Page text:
Sep 1, 2020, 8:12:35 AM CDT
The pain in his right leg started as a limp Jaxon thought he could walk off.
He relied on this leg to push him through the finish line in track races, score soccer goals and lead him on explorations for insects.
But by the end of the weekend, he was leaning on the wall to keep from falling. And he was scared.
When his mom brought him to Children’s Health℠ shortly before Christmas Day last year, she had to practically carry the 12-year-old into the hospital.
The second youngest of four boys, Jaxon was diagnosed with osteosarcoma, a type of bone cancer most often found in the long bones of your arms and legs. The cancer also had spread to his left and right lungs.
“When the doctor came in to talk to us, I remember Jaxon leaning over and grabbing my hand and just looking at me,” his mom, Shay, said. “And I think that’s when it hit me. I thought, ‘Oh my gosh, this is totally unexpected.’ It was a parent’s worst nightmare.”
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In Jaxon’s bedroom at home, little stick figure men dangle from nails in the wall. Twisted out of pipe cleaners, they come in a variety of colors – purple, black, neon green, red and white. There’s even one with a purple head and an orange body.
The most affectionate of the family’s four boys, his mom said, Jaxon loves exploring the outdoors and crafting. He likes to tinker with his toys and keep his hands busy.
At school last year, he’d sneak trinkets from home to play with at his desk. Then, one of his teachers showed him how he could use pipe cleaners to create different shapes after he’d finished his work.
“All of a sudden, I started seeing these little stick men all over the floor in his room,” Shay said.
Now, sometimes Jaxon carries these trinkets in a pouch when he visits the hospital as a gift to other kids.
“So they don’t feel left out and scared,” Jaxon said of why he started handing out his crafts.
When Jaxon began to limp last year, his parents thought it was growing pains.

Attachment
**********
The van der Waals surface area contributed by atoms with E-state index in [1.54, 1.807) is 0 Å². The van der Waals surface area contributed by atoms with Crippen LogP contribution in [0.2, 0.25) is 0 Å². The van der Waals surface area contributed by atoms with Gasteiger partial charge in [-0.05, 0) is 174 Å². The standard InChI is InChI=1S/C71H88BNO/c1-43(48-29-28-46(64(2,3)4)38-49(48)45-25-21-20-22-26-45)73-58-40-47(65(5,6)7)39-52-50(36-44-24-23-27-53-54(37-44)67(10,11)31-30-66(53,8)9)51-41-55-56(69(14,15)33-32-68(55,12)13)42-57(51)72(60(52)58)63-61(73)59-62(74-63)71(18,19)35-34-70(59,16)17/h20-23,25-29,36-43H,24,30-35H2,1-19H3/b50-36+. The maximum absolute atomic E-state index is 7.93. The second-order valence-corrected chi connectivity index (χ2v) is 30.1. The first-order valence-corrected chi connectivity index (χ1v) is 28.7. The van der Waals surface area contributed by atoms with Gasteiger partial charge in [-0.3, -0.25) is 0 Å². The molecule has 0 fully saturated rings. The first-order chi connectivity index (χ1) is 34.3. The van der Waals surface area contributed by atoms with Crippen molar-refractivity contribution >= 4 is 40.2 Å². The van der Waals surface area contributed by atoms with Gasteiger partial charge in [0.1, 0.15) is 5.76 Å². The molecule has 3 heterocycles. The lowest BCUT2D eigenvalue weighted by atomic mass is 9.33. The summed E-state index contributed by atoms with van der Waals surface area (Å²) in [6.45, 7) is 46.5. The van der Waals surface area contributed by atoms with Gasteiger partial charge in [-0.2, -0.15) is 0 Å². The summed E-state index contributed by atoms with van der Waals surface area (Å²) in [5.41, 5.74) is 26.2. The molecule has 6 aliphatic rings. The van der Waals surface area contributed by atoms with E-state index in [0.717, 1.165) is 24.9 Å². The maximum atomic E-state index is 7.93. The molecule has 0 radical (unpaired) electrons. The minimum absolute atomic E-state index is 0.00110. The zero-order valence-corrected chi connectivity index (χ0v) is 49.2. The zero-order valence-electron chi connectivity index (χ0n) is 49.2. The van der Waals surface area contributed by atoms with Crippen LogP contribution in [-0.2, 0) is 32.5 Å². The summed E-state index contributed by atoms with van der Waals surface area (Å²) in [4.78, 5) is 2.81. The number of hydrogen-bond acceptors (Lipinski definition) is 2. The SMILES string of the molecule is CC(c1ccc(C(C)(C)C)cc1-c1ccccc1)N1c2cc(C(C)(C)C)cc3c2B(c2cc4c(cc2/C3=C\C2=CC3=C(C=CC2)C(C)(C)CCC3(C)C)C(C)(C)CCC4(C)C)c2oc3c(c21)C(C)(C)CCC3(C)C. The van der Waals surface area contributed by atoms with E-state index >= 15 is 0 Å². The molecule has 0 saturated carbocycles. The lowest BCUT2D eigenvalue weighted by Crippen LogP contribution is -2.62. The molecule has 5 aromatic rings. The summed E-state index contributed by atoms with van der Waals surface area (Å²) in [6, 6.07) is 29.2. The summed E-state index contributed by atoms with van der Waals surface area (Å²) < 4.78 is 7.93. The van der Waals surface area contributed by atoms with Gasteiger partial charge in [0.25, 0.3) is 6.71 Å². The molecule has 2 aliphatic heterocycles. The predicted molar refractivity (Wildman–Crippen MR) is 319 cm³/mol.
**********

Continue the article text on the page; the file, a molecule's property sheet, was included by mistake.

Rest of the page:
Or maybe a sore muscle from running track and playing soccer.
“There was a lot of research and trying to figure out exactly what this was,” said Jaxon’s dad, Jason, of the cancer diagnosis. “Where did it come from? Why Jaxon?”
But there weren’t answers to some of those bigger questions.
Instead, the family found hope in other places – their faith, team members at Children’s Health and a phrase that’s become a household motto: “Trust the process.”
That process has included regular chemotherapy treatments at the Pauline Allen Gill Center for Cancer and Blood Disorders at Children’s Health to fight Jaxon’s cancer.
Jaxon also underwent full knee replacement surgery on his right leg and lung surgery to remove the cancer.
“The doctors, they were upfront. They let us know exactly what it was, and the situation we were facing. That made it a lot smoother,” Jason said. “One of the doctors told us, ‘Y’all don’t want to be at any other place but here at Children’s.’ And they were correct.”
At Children’s Health, Jaxon met a nurse who, as he was listening to Jaxon’s heartbeat, told him about how he also battled Osteosarcoma as a kid. The story reminded Jaxon that he wasn’t alone and inspired him to keep fighting.
“We think we’re strong, but when you see these little, tiny creatures at the hospital pushing their IV poles down the hallway, it’s hard to see, but that’s strength,” Shay said. “That’s strength that I don’t have.”
Jaxon stretched out his right leg as he eased himself down onto the shaggy bedroom floor, his pet guinea pig scurrying at his feet on the carpet.
He stretched out her arms and wiggled them up and down for a social media series that features the pet and shows glimpses of his cancer journey.
“Do you want to pet her?” Jaxon asked, holding up the white, fluffy guinea pig named Moon. “Don’t be scared. She doesn’t bite.”
Moon is Jaxon’s responsibility. He’ll tell you that, too. It’s his job to keep her cage clean and filled with fresh food and water.
But he worries about Moon and misses her when he stays overnight at the hospital for cancer treatments.
He wants to run fast again. He wants to score a soccer goal.
He wants to grow up to be an animator and make others smile with his art.
He wants to just be a kid. And sometimes, he still is.
“Just yesterday, he was outside playing in the rain with our neighbors,” Jason said. “It’s amazing coming from a knee replacement and lung surgery, he’s still the same Jaxon.”